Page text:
The Nigerian Communications Commission (NCC) has projected that the Nigeria’s financial technology (Fintech) revenue will hit $543.3 million for the year, a growth from $153.1 million in 2017.
The executive vice chairman and chief executive officer of NCC, Prof. Umar Danbatta, disclosed this at the maiden conference of Finance and Online Publishers (FiBOP) held in Lagos under the theme ‘Harnessing fintech for economic growth and development.’
Danbatta who was represented by the commission’s director, digital economy department, Dr. Augustine Nwaulune also said, quoting mckensy.com that fintech accounted for only around 1.25 per cent of retail banking revenues in 2019 while its investments in Nigeria grew to approximately $460 million in 2019.
He explained that majority of the investments were from external investors adding that
“this was only a small fraction of the $36 billion invested in fintech globally.”
“For millions of Nigerians, fintechs have designed practical, convenient, and affordable financial products and services, setting the bar for innovation in product creation. In doing so, they have had a multiplier effect on the economy as a whole, opening up new business models outside of financial services, promoting the expansion of e-commerce, expanding the science, technology, engineering and mathematics (STEM) talent pipeline, and accelerating the nation’s development goals.
“Yet despite these impressive gains, the impact created by fintechs is still only a fraction of its potential,” he said.
Notwithstanding, the positive gains and impact of fintech on financial inclusion, about 1.7 billion adults worldwide are not financially.
From the figure, Danbatta said “about 56 million adult Nigerians fall into the categories of under-banked, unbanked, and financially excluded, compared to South Africa with 31% of financially excluded and Kenya 44% among others.
“Nigeria still faces a significant financial-inclusion challenge, with more than 40 per cent of the country’s population of around 200 million people without a bank account,” he added.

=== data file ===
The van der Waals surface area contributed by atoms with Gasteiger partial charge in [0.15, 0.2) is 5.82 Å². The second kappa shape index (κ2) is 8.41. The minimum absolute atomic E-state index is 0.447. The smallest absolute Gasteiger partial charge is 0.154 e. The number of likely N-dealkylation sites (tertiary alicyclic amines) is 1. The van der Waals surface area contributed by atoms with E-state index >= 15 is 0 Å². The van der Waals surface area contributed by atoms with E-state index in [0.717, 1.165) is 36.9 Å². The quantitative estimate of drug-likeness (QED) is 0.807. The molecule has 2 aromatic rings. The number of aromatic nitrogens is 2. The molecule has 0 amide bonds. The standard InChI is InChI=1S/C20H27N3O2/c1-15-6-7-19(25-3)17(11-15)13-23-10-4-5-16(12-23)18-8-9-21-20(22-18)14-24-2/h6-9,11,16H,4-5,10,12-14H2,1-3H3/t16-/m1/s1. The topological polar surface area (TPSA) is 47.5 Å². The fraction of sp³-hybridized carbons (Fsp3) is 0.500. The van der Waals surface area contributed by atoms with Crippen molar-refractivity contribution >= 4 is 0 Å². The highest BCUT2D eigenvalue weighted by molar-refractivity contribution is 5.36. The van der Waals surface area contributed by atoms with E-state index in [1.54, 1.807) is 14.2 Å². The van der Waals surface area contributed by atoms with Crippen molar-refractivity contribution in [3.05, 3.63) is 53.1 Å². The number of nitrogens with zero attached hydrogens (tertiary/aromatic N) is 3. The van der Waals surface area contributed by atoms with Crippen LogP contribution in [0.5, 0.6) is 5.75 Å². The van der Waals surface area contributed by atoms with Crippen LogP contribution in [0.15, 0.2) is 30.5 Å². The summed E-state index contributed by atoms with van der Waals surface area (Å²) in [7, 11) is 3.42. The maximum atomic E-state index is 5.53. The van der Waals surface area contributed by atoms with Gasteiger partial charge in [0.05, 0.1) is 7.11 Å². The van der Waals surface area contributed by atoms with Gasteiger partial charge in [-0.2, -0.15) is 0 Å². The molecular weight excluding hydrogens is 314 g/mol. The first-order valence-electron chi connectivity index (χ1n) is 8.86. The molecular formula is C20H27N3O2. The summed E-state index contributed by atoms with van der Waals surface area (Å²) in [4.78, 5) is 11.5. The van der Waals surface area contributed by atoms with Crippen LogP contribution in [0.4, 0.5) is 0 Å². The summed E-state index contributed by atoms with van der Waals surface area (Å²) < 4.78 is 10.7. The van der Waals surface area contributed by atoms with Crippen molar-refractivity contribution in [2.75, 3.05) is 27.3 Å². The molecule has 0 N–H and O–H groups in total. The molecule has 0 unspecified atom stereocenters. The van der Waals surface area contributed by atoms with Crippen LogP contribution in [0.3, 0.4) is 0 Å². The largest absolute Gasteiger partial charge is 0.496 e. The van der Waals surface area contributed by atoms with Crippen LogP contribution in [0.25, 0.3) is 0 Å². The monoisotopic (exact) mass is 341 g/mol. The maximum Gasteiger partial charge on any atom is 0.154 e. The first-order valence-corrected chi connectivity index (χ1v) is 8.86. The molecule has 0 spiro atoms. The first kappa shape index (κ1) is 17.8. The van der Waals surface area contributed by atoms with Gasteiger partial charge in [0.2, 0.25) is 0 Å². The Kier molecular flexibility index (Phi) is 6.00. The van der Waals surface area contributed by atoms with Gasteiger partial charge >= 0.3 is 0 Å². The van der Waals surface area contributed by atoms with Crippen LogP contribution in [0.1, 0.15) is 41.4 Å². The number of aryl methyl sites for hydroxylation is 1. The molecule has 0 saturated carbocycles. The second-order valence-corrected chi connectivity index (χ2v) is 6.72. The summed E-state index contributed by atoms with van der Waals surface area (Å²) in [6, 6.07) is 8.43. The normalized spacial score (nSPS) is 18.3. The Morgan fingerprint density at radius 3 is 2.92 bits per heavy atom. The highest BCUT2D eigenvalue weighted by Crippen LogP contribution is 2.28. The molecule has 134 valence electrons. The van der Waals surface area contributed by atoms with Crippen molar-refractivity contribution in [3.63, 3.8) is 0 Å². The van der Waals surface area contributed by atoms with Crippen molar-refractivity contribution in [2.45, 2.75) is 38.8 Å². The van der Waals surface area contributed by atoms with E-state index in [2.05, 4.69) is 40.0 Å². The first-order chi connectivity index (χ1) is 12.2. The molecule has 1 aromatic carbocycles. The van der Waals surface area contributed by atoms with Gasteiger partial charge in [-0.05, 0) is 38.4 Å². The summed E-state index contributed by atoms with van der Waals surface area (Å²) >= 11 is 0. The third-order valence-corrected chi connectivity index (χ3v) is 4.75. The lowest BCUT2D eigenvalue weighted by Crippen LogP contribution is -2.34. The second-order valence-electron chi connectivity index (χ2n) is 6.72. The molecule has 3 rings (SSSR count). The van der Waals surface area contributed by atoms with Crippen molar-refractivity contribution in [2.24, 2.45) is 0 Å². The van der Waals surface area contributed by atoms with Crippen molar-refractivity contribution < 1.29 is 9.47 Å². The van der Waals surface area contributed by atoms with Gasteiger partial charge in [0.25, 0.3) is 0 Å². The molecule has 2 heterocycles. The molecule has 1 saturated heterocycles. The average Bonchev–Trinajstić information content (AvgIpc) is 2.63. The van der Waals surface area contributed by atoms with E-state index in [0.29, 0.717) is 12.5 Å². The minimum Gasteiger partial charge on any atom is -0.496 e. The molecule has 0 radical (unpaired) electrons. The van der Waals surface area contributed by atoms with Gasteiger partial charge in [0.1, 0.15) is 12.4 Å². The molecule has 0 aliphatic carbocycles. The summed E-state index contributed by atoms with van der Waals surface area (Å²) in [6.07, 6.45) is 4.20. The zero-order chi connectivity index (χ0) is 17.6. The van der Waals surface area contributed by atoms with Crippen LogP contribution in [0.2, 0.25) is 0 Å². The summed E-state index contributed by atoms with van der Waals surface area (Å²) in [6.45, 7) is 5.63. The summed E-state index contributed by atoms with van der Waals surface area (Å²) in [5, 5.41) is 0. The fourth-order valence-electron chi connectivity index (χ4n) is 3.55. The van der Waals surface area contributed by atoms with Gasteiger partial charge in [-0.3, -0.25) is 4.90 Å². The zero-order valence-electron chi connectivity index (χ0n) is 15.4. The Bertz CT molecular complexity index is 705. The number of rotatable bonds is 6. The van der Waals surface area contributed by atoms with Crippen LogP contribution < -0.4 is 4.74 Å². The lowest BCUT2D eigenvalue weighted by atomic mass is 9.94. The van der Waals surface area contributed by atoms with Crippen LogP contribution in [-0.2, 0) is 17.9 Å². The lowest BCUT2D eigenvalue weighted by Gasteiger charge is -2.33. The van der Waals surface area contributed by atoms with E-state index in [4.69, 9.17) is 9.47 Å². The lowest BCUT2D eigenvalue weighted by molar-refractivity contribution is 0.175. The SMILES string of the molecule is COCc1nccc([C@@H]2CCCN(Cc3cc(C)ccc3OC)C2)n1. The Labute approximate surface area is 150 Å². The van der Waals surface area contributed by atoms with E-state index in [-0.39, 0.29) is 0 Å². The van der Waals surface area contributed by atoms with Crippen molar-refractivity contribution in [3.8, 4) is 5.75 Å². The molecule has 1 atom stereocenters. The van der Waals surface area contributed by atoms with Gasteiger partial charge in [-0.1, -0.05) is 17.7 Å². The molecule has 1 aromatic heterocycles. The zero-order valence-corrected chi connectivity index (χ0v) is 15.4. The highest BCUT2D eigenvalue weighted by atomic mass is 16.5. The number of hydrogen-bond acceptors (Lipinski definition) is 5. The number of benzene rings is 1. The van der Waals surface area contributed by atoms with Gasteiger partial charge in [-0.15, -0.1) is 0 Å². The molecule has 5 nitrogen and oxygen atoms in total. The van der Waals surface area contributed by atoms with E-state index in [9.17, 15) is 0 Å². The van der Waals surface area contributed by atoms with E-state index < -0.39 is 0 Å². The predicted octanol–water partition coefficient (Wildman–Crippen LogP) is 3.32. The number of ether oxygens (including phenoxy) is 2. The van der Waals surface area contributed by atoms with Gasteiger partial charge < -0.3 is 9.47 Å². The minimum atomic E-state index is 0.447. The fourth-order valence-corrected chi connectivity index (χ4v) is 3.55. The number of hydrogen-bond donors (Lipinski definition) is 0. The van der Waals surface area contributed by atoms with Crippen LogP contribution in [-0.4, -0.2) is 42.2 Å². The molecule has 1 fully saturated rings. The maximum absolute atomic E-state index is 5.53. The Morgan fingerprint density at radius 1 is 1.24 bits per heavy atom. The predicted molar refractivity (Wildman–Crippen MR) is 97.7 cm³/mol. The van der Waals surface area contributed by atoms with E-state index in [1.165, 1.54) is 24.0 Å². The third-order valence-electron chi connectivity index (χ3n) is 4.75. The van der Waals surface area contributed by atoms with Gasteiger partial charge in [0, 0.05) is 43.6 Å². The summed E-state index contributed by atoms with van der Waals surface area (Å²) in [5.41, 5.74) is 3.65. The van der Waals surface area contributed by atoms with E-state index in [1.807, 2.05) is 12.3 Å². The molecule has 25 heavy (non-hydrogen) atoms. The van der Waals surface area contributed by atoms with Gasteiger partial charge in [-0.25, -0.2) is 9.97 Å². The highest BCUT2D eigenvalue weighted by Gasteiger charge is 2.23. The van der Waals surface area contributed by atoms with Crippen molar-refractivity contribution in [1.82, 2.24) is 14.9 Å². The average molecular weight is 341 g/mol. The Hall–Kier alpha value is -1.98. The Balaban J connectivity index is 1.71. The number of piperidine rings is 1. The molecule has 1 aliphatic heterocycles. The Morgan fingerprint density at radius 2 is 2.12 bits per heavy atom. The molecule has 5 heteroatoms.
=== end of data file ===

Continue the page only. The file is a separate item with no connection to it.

Globally, the NCC chief said global investment in fintech in 2019 was about $55.3 billion.
On the whole, he said there are currently over 26,000 fintech startups worldwide with 6,637 in India and 10,755 in America.
In the US, he said fintech has become a solution to the problems that have hindered the financial growth of consumers.
“According to insider Intelligence, in-store mobile payments for the US are set to hit $125 billion in 2025 and Apple Pay currently makes up 92% of mobile wallet transactions in the nation as reported by Talk Android.
“The fact that fintech in the US is growing at an incredible rate clearly shows that US financial services have long been apt for a disruption,” he said.
In the UK, Danbatta said the fintech sector is composed of over 1,600 firms, projected to double by 2030.
According to him, the sector contributed an estimated $13.4 billion (£11 billion) and over 76,000 jobs to the economy.
For Japan, he said the country boasts of a dynamic and expanding fintech industry since 2016 when the government tagged the fintech sector as a promising growth area in its Japan Revitalization Strategy 2016.
“Japan’s crowd funding ecosystem has seen notable growth in the past few years between 2016 and 2020; the market’s size grew by approximately 157% from a starting point of $647 million,” he added.
In Africa, Danbatta said Nigeria accounts for 51.41% of account ownership; South Africa, 68.4%; Kenya 85.84%; Rwanda, 55.75%; Mauritius 92.71%, and Burundi, 7.50%.
He added: “Sub-Saharan African countries accounts for 6% of ATMs (per 100,000 adults); low and middle income 27% and high income 68%.
“Bank branches (per 100, 000 adults) Sub-Saharan African countries account for 5%; low and middle income 9%, and high income 20%.
“This shows a wide variation in various inclusion and development indicators hindering growth and development economically.”